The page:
So I’m sure if you’ve slogged through the mathematics this far you’re dying to know what the Bayesian medal table actually looks like. Here is the R code used to do the above calculations, and then finally the medal table:


#Read in data
medal_table = read.delim("medal_table.txt")
medal_table$Population = as.numeric(gsub(",", "", as.character(medal_table$Population)))

#Define prior distribution mean parameter
world_pop = 7.4e9
prior_mean = sum(medal_table$Gold)/world_pop

#Define useful function for calculating posterior mean
myf <- function(n, k){
  s = rep(0, k)
  for (ii in 0:k){
    s[ii] = -n + ii*log(n) - lfactorial(ii)
  y = 1 - sum(exp(s))

#Loop over countries and calculate posterior mean 
medal_table$Quality = rep(NA, dim(medal_table)[1])
for (i in 1:dim(medal_table)[1]){
  k = medal_table$Gold[i]
  n = medal_table$Population[i] + 1/prior_mean
  #Calculate mean of the posterior distribution
  medal_table$Quality[i] = ((k+1)/n)*myf(n, k+1)/myf(n, k)

#Order results by quality and print
medal_table_print=medal_table[order(medal_table$Quality, decreasing=TRUE), c("Country", "Gold", "Population", "Quality")]
#Print only countries with quality higher than the prior
medal_table_print = medal_table_print[which(medal_table_print$Quality > prior_mean), ]
row.names(medal_table_print) <-NULL

kable(medal_table_print, digits = 9)
Country Gold Population Quality
Great Britain 27 65138232 3.13e-07
Hungary 8 9844686 2.64e-07
Jamaica 6 2725941 2.60e-07
Netherlands 8 16936520 2.19e-07
Croatia 5 4224404 2.11e-07
Australia 8 23781169 1.88e-07
New Zealand 4 4595700 1.74e-07
Germany 17 81413145 1.70e-07
Cuba 5 11389562 1.69e-07
United States 46 321418820 1.36e-07
South Korea 9 50617045 1.34e-07
Switzerland 3 8286976 1.23e-07
France 10 66808385 1.21e-07
Russian Federation 19 144096812 1.19e-07
Greece 3 10823732 1.14e-07
Spain 7 46418269 1.13e-07
Georgia 2 3679000 1.08e-07
Italy 8 60802085 1.06e-07
Slovakia 2 5424050 1.01e-07
Denmark 2 5676002 1.00e-07
Kenya 6 46050302 1.00e-07
Serbia 2 7098247 9.60e-08
Kazakhstan 3 17544126 9.60e-08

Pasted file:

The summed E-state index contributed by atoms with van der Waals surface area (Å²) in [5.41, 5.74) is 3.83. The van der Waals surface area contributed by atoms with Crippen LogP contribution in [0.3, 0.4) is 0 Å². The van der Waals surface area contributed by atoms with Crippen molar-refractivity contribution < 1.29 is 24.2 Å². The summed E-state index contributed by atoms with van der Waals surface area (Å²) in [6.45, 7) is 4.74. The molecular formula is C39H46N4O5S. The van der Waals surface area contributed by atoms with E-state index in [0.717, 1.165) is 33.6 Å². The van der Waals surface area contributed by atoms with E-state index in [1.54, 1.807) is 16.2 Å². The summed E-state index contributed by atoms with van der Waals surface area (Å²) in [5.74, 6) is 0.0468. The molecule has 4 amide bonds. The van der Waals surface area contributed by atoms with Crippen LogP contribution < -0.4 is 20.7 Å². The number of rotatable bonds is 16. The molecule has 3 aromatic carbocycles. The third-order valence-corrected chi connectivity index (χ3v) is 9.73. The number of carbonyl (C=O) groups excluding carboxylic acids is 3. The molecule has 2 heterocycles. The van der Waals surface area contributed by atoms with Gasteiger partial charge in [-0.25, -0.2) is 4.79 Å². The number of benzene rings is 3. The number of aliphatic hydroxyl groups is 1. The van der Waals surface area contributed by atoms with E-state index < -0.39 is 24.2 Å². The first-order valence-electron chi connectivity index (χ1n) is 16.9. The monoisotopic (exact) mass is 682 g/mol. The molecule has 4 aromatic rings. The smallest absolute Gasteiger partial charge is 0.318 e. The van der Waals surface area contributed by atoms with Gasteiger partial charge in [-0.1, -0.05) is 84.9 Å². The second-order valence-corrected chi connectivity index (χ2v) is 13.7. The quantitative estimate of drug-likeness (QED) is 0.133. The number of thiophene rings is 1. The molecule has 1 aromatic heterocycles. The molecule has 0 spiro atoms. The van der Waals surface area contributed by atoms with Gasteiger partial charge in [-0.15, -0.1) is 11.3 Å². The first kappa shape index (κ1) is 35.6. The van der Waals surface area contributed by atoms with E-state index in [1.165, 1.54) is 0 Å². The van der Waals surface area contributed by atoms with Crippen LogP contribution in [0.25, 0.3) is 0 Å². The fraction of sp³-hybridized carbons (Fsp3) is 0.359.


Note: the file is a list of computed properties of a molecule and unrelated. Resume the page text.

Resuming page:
Uzbekistan 4 31299500 9.00e-08
Sweden 2 9798871 8.80e-08
Japan 12 126958472 8.60e-08
Belgium 2 11285721 8.50e-08
Canada 4 35851774 8.30e-08
Bahamas 1 388019 8.10e-08
Fiji 1 892145 8.00e-08
Bahrain 1 1377237 7.80e-08
Kosovo 1 1859203 7.70e-08
Slovenia 1 2063768 7.60e-08
Armenia 1 3017712 7.40e-08
Puerto Rico 1 3474182 7.20e-08
Singapore 1 5535002 6.70e-08
Jordan 1 7594547 6.30e-08
Tajikistan 1 8481855 6.10e-08
North Korea 2 25155317 6.10e-08
Belarus 1 9513000 5.90e-08
Argentina 3 43416755 5.90e-08
Azerbaijan 1 9651349 5.90e-08
Czech Republic 1 10551219 5.80e-08
Colombia 3 48228704 5.50e-08
Poland 2 37999494 4.80e-08
Romania 1 19832389 4.50e-08
Ukraine 2 45198200 4.30e-08
Cote d’Ivoire 1 22701556 4.30e-08
Taiwan 1 23510000 4.20e-08

Team GB tops the chart! Mathematically, this is because GB combines a large rate of medals per capita with a large population. Therefore it has the statistical weight to move the inferred value of \(q\) away from the prior expectation. Smaller countries with several golds like Jamaica also do well, but tiny Bahamas is now much further down the list - 1 gold medal just isn’t enough information to tell you much about the underlying rate at which a country tends to win golds.

You could easily extend this analysis by aggregating the results of previous Olympics too. With data from more years there would be more evidence to move the quality of smaller countries away from the prior. In terms of predicting the future performance of countries you would need to decide on an appropriate weighting of past results, which you could in principle do by trying to make a predictive model for the 2016 results from 2012, 2008 etc. Data from Rio and previous Olympics is available here

Additional note: this is my first blog post written entirely in R Markdown.